Field Vehicle Amenities

Following on Short Geologist's list of things you do and don't need at a field hotel, and fresh from the field (where by "field" I mean "three days of driving around the mountains looking for stuff", and by "fresh" I mean I'm still at the airport), I thought I'd do a list of amenities that I want in a field vehicle.

I was on a fairly simple reconnaissance mission, which involved driving around with a map and a clipboard and taking notes. Obviously, jobs requiring more equipment (and less driving/working while your foot's on the brake) have slightly different requirements, mostly involving cargo space.

  • Multiple cup holders. Constantly scrounging for the whatsit you put on the passenger seat next to the map, that has since rolled onto the floor or gotten wedged in the cushions, is tiresome. Actually, what I want is a cup holder (or two, if I am in the field with a coworker), plus a pencil holder, a GPS holder, and a wallet-change-keys-iPod holder... but we could start with just putting the parking brake lever on the left-hand side somewhere, instead of the right, and using that console space for storage. Chevy Aveo, I'm looking at you here.
  • Emergency kit. I don't think I've ever encountered a rental car that came obviously stocked with basic first aid supplies, or been offered a kit in the list of pay-per-day add-ons, but it would be nice. It's a pain to pack your own, but when you're driving around on random back-country logging roads all day, it's a good thing to have with you.
  • Aux input on the stereo. Much easier than fiddling with a little "personal radio station" adapter thingie, or trying to find decent music on the radio.
  • Although I'm sure the folks at Enterprise would be horrified if they saw some of the roads I covered with their precious little econoblob, four-wheel drive is still worth thinking about for, say, back-country logging roads. It's unfortunate that the "wee little Jeep" class isn't more well-represented on the rental market, because for any job I've been on short of a multimodal geophysical survey or 30-person field trip, a "standard" 4WD pickup or SUV is total gas-guzzling overkill (I've complained about this before).

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Do they not have companies that specialise in car hire for mines over there? We use Corefleet and Sargent here, and if you say at the point of hire you want a "BMA spec vehicle" you get everything from high mounted tailights and removable whip flag through to wheel chocks, first aid kit, fire extinguisher, VHF, the lot.

Mine companies are notoriously hard on vehicle inspections though, I've been slung off site for having high-vis call up numbers that weren't quite hi-vis enough. The new one they're bringing in is a vehicle GPS transponder which tells the Big Chief SSE where you are, what speed you're doing, if you're parked without being in gear, if your passenger isn't wearing their seatbelt.

Big brother is alive and well and working in the communications market.

Diesel engine, split rims, and a working Jack are a must (When's the last time you actually *Checked* to see if your rental jack worked? Hint: the side of the road is a lousy place to find out it doesn't).
We also tried to get 6 cylinder landcruisers, since that's what our toolboxes have spares for.

It's unfortunate that the "wee little Jeep" class isn't more well-represented on the rental market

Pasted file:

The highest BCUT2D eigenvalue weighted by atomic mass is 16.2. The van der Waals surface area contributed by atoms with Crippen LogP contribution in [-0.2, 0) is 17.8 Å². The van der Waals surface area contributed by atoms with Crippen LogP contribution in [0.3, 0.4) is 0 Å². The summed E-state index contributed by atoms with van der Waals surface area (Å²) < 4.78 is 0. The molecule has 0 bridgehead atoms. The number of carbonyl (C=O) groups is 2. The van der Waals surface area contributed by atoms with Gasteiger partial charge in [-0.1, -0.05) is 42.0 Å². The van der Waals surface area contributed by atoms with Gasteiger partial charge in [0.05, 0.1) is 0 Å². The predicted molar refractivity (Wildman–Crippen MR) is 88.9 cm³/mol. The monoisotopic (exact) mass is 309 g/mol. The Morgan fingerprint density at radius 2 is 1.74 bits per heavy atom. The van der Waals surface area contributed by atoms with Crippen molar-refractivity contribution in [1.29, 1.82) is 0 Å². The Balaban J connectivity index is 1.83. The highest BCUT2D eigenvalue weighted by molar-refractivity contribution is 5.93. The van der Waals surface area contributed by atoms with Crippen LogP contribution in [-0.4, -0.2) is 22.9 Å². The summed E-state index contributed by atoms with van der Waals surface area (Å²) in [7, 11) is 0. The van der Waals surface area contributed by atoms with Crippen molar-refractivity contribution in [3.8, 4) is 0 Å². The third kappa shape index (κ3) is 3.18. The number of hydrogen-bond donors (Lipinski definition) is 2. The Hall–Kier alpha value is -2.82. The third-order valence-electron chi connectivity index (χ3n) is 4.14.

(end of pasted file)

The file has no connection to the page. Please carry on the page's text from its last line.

Some places offer Subarus and/or car-based SUVs, which sound like the sort of thing you are looking for here. I rented a Subaru Legacy Outback the last time I was in Alaska, and it came in handy dealing with the hilly, snow-covered (this was in January) back roads. Unlike several colleagues who rented more conventional cars, I never slid off the road (it also helped that I am used to snow and ice in New Hampshire, unlike my Californian colleagues). It's no problem to rent such a vehicle at Fairbanks International Airport if you reserve it in advance. I assume it should be possible elsewhere. If you're day tripping (or longer) from Seattle, the magic words are "state approved traction devices", which also allow you to cross the Cascade passes in all but the worst of winter weather conditions.

By Eric Lund (not verified) on 26 May 2009 #permalink

Although I'm sure the folks at Enterprise would be horrified if they saw some of the roads I covered with their precious little econoblob...

The servicefolk at my Toyota dealership keep asking me "How did you do that to your Prius?"

I just smile. :)

My husband had a Honda Element for a few years that I commandeered for field work a few times. It has great flexible cargo room, plastic easy-to-clean floor, aux jacks for music, and AWD. It's biggest drawback was lack of ground clearance. Otherwise, I loved it for doing field work.

I did rent a Nissan X-Terra (I think) one time that came equipped with a first aid kit--that was pretty much it's only plus. I saw a Jeep SUV once that had speakers in the rear door that could be flipped down (if the hatch was open) so that you could hear the radio better if you were sitting outside the car--I thought that would be pretty handy for some mindless field jobs.

We have government field vehicles that get stuck in half an inch of snow and wet grass at the side of the road. Meanwhile, the computer geek drives from his office to ours in a big SUV.

When I was younger, working cowboy, I had a F-150 short cab, short bed, wide tires. I had a camper shell for on/off as the mood fit. My dog (cougar bait/bird retriever) usually sat in the front with me. I was in and out of creeks so often, that I had to rework the bearings about every 6 months. One time, in the rain, on a slough levee. I got off the top of the levee too far, and couldn't get back up. So I drove down over the rip-rap to a lower road that was fortunately still above the water. My partner thought we'd never make it all the way.